Bridge over the Huron River, Bandemer Park, Ann Arbor, Michigan

Integrating Education and Stormwater Management for Healthy Rivers and Residents

The City of Ann Arbor recognized stormwater runoff as a growing threat to the quality of their water supply. They're addressing the issue with two complementary strategies.

The challenge

Situated on the Huron River in southeastern Michigan, the city of Ann Arbor is a leader in sustainable planning and climate action. However, changes in both average precipitation and the intensity of extreme storm events over the last century threaten the health of the city’s residents and the community’s treasured environmental features. The Huron River provides 85 percent of the city’s drinking water, and when it rains nearly 100 percent of the city’s stormwater flows back into the river. Pollution from stormwater runoff decreases the quality of water available for human use, and also has a negative impact downstream on aquatic and wetland ecosystems. Over the last sixty years (1950–1981 versus 1981–2010), Ann Arbor’s average annual precipitation increased by 25 percent. This dramatic increase, along with an increase in the severity of extreme rain events across the region, creates a need for more on-site stormwater management solutions to reduce runoff and maintain a healthy and vibrant river system.

The solution

In 2006, the City of Ann Arbor updated the rate structure for its stormwater utility. To encourage property owners to manage stormwater on-site, they set new rates based on the amount of impervious surface on each property. The new, more equitable rate structure provides an incentive to manage stormwater on-site. The utility, which generates over $5 million per year, funds operations and maintenance projects for the stormwater system, water quality improvement projects, stormwater education, implementation of environmental regulatory or remediation plans, and green infrastructure projects that reduce strain on the stormwater system. Additionally, the city offers stormwater credits to both commercial and residential property owners who take steps to reduce stormwater runoff on their property.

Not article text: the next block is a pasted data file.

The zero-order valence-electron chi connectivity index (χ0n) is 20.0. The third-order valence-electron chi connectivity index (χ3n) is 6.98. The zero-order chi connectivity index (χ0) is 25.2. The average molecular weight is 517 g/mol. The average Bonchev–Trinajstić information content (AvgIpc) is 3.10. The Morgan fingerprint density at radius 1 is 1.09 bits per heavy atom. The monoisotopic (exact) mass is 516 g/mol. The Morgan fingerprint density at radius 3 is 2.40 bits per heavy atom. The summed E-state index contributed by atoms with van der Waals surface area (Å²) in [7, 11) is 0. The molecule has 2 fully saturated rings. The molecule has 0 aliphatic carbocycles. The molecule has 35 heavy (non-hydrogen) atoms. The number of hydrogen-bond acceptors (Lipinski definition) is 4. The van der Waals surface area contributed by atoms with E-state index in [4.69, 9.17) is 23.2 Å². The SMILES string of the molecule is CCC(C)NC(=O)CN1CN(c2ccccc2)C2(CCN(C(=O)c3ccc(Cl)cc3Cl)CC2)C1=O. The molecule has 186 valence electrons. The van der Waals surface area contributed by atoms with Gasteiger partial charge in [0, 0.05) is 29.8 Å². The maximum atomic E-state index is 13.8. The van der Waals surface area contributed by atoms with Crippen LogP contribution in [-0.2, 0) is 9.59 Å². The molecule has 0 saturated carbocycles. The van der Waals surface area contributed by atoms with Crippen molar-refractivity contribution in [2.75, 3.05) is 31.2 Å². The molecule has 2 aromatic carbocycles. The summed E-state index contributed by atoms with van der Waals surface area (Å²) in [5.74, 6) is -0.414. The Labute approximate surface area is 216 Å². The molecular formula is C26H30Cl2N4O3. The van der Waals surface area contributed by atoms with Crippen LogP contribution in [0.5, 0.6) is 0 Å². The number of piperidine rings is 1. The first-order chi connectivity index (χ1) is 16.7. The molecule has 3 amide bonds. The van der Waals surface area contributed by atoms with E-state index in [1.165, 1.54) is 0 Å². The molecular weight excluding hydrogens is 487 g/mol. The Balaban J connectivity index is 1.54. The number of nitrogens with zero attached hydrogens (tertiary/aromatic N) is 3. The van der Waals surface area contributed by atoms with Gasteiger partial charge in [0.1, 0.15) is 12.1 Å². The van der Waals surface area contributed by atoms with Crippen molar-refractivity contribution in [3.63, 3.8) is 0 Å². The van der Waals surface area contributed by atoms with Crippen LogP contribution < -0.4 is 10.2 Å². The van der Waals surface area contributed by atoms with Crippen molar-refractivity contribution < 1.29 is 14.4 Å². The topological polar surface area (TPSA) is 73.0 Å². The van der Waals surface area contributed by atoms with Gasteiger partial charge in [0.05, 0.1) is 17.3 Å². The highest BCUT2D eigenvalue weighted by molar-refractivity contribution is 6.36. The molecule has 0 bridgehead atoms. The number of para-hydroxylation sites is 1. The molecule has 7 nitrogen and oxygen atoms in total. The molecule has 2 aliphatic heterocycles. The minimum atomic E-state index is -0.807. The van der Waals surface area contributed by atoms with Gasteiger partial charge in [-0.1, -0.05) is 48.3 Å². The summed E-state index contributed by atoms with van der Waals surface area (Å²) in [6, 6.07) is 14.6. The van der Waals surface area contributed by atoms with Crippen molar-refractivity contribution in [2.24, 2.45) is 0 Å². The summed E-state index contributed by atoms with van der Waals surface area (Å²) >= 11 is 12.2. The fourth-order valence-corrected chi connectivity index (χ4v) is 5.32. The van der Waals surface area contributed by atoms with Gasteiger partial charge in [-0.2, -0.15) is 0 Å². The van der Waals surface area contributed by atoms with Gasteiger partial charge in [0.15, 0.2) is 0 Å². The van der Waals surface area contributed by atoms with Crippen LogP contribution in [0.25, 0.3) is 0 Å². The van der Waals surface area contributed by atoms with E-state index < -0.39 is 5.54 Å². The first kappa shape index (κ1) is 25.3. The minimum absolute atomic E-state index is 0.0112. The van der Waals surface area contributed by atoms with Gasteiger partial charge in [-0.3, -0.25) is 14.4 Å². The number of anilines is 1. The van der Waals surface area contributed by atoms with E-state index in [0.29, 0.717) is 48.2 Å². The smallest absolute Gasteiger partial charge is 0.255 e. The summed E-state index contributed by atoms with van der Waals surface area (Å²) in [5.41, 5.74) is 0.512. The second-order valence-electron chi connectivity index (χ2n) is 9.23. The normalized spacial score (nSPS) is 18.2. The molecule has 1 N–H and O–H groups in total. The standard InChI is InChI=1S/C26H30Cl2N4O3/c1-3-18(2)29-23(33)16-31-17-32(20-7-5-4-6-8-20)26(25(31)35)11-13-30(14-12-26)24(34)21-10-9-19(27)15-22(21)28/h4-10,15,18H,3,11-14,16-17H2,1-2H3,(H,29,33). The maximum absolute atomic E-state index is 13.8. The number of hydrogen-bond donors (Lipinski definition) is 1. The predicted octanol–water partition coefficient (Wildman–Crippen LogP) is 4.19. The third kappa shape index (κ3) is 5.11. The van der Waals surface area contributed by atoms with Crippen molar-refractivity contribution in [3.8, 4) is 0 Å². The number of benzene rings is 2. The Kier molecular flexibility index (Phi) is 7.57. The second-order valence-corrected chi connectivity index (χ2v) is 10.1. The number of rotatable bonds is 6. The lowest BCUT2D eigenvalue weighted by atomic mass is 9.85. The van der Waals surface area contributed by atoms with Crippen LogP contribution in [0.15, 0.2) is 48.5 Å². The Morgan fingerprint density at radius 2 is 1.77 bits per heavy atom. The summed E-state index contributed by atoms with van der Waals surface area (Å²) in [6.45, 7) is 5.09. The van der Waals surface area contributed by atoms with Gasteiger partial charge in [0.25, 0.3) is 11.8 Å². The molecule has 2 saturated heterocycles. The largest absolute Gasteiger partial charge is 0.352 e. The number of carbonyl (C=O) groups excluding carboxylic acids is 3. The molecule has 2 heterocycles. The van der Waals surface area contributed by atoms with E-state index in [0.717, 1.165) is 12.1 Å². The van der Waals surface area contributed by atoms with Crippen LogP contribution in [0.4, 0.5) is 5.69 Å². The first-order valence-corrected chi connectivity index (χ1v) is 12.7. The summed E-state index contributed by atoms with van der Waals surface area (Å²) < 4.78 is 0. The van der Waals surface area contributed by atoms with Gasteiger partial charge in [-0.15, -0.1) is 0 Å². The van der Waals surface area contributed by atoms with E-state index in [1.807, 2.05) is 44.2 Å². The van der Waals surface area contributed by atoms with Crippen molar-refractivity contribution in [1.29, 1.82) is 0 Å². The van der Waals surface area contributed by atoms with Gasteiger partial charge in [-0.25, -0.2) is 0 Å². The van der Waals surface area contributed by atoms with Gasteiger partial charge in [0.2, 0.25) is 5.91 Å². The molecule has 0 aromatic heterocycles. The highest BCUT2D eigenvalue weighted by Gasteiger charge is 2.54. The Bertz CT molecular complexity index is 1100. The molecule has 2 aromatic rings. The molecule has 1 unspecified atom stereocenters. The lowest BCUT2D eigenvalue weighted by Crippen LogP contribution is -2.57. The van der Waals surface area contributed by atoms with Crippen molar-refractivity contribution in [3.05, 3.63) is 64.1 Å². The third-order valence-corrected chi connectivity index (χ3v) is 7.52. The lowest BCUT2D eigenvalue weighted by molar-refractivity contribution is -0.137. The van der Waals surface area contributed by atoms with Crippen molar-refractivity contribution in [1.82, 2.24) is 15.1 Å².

Educating the public and building support

In addition to offering a financial incentive to reduce stormwater runoff, the city formed a partnership with the Great Lakes Integrated Sciences and Assessments (GLISA) program, NOAA’s Regional Integrated Sciences and Assessments (RISA) program for the Great Lakes region. Working together, the two groups sought to build community support for climate adaptation efforts and to educate residents on climate change and local impacts. A series of fact sheets, annual sustainability forums, and a 2014 video campaign address local climate impacts, including increased precipitation, extended heat events, changing growing seasons, and impacts on ecosystem and community health.

Best practices

Based on their experience, Ann Arbor’s stormwater utility offers the following lessons for communities that could benefit from a similar program: